Will Prince Harry And Meghan Markle’s Children Be Prince Archie And Princess Lilibet Now?

Maybe, but there's an important catch.
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After the sudden passing of Queen Elizabeth II, there have been and will be a number of changes within the royal family. And while all eyes are on the new King Charles III, many couldn’t help but wonder what changes will happen to the titles for Prince Harry and Meghan Markle’s children, Archie and Lilibet.

Well, now that Her Majesty has passed away, it looks as if the siblings could be given their prince and princess titles after all. For the Duke and Duchess’ three-year-old son Archie Mountbatten-Windsor, he could now hold the title of Prince Archie, and their one-year-old daughter Lilibet “Lili” Mountbatten-Windsor, she can claim the title of Princess Lilibet.

Established by King George V in 1917, protocols were created to see that grandchildren of a sovereign were given an automatic right their titles of HRH (His or Her Royal Highness) and prince or princess. But since Archie and Lilibet were great-grandchildren of Queen Elizabeth II, they did not receive the titles. As for Prince William and Kate Middleton’s three children—George, Charlotte and Louis—they are also great-grandchildren of Queen Elizabeth II, but things worked out a little differently for them.

For William and Kate‘s children, they earned their prince and princess titles upon birth. Before George was born, Her Majesty had issued letters to declare that the Duke and Duchess of Cambridge’s future children would receive those titles.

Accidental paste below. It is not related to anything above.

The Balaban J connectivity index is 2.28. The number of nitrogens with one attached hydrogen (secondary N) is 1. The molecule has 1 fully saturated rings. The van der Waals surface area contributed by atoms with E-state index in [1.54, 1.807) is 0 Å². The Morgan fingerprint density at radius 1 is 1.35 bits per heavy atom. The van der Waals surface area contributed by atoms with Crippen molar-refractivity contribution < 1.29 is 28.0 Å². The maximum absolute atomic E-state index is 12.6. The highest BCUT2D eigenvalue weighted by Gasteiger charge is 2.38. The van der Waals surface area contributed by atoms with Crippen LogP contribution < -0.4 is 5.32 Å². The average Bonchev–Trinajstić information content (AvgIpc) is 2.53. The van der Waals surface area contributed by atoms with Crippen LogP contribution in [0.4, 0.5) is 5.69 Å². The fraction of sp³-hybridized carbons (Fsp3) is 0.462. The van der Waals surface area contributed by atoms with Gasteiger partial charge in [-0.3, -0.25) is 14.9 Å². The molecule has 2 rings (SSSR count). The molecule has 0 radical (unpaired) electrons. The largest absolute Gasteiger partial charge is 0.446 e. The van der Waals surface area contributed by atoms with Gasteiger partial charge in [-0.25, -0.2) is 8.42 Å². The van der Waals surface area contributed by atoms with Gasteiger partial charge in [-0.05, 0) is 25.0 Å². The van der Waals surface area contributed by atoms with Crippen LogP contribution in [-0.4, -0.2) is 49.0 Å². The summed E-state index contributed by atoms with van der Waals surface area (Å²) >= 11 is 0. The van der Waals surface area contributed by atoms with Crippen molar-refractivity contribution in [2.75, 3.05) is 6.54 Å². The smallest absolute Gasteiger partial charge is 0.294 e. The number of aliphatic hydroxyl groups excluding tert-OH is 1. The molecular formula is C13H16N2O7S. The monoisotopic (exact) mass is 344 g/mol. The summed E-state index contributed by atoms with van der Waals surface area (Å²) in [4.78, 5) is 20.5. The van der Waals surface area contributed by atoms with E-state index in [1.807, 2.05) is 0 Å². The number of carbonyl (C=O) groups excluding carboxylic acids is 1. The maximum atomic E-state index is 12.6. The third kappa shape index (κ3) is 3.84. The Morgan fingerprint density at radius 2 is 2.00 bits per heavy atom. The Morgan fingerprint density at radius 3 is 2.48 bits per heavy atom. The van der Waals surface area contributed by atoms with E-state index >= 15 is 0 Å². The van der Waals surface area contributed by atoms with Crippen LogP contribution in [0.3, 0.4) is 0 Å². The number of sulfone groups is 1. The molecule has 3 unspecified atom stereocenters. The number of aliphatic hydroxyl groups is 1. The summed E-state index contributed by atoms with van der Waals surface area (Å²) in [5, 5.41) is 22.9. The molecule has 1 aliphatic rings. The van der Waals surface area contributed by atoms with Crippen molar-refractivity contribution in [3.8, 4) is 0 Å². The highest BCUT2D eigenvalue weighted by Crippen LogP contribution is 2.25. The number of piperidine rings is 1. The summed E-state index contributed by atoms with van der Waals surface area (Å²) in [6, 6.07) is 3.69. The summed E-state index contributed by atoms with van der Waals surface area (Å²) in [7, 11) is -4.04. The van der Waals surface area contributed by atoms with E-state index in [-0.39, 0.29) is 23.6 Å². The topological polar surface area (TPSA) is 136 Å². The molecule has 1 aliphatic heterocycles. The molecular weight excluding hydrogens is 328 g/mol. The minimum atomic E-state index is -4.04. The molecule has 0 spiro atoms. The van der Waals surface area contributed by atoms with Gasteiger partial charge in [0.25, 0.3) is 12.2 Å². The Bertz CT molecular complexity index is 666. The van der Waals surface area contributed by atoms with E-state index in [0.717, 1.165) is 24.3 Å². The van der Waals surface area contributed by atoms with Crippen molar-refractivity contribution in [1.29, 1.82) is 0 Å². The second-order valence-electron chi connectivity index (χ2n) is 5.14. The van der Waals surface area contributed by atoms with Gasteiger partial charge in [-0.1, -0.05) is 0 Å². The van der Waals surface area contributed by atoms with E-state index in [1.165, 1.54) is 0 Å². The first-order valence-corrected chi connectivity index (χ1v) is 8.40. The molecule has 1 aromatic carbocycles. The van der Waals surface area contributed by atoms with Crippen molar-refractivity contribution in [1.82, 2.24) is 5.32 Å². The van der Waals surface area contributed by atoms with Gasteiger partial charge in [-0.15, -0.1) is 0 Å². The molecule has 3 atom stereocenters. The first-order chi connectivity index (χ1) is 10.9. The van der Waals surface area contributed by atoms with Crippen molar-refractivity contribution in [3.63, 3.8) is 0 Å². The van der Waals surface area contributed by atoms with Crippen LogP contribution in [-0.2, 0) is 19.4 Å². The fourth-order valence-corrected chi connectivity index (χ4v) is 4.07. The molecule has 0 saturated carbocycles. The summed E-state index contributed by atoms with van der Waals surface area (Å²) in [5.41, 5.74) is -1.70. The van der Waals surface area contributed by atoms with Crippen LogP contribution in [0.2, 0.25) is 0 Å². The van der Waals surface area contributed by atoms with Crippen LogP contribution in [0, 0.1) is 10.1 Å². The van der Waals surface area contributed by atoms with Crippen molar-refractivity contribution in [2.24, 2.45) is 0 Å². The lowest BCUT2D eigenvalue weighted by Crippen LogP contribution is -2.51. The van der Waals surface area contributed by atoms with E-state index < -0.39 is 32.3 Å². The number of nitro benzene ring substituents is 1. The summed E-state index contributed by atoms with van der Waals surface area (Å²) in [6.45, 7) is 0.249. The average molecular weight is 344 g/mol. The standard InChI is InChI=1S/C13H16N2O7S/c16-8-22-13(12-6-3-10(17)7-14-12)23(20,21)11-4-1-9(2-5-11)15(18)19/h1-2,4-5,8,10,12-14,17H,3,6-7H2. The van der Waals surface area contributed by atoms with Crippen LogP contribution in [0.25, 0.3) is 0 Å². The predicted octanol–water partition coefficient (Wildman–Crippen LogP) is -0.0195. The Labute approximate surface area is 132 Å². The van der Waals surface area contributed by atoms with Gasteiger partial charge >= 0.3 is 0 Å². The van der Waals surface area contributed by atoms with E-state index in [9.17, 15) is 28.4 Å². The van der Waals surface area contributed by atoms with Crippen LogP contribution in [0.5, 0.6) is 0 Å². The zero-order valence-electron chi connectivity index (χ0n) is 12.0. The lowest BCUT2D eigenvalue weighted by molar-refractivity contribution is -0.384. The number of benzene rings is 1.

However, the same was not done for Prince Harry and Meghan’s children, which became one of the reasons why the pair left their positions as members of the royal family. But now that Harry’s father, the now King Charles III, has taken the throne, the children are grandchildren to the sovereign and can claim the titles if they want them.

Meghan Markle Prince Harry and Archie
Meghan Markle, Prince Harry and baby Archie.

In March 2021, Meghan and Harry took part in a tell-all interview with Oprah Winfrey, where they claimed that they weren’t told before Archie’s birth that he wouldn’t become a prince and wouldn’t have any security from the Palace since he didn’t have a title.

“If it meant he was going to be safe, of course [the title mattered],” Meghan said. “If you’re saying the title is what’s going to affect that protection, we haven’t created this monster machine around us in terms of clickbait and tabloid fodder. You’ve allowed that to happen, which means our son needs to be safe.”

But when she was asked by Oprah if she thought the Palace’s decision had to do with Meghan’s race, she alleged that royal family members had expressed concerns about the colour of her son’s skin.

“In those months when I was pregnant, all around this same time, so we [had] the conversation of he won’t be given security, he’s not going to be given a title,” she explained, adding, “and, also, concerns and conversations about how dark his skin might be when he’s born”.

Now that Archie and Lilibet are technically eligible for the titles that Meghan claimed they were denied, it might not be eligible to them for long. Before Her Majesty died, the new King Charles III reportedly thought about changing the royal protocols to make the Monarchy the only heirs to the throne.

If this goes forward, Archie and Lilibet would no longer receive those titles, but it is unknown if Prince Harry and Meghan have already took the opportunity to claim the titles for their two children.

For more rolling coverage on Queen Elizabeth II’s death, follow the links below:

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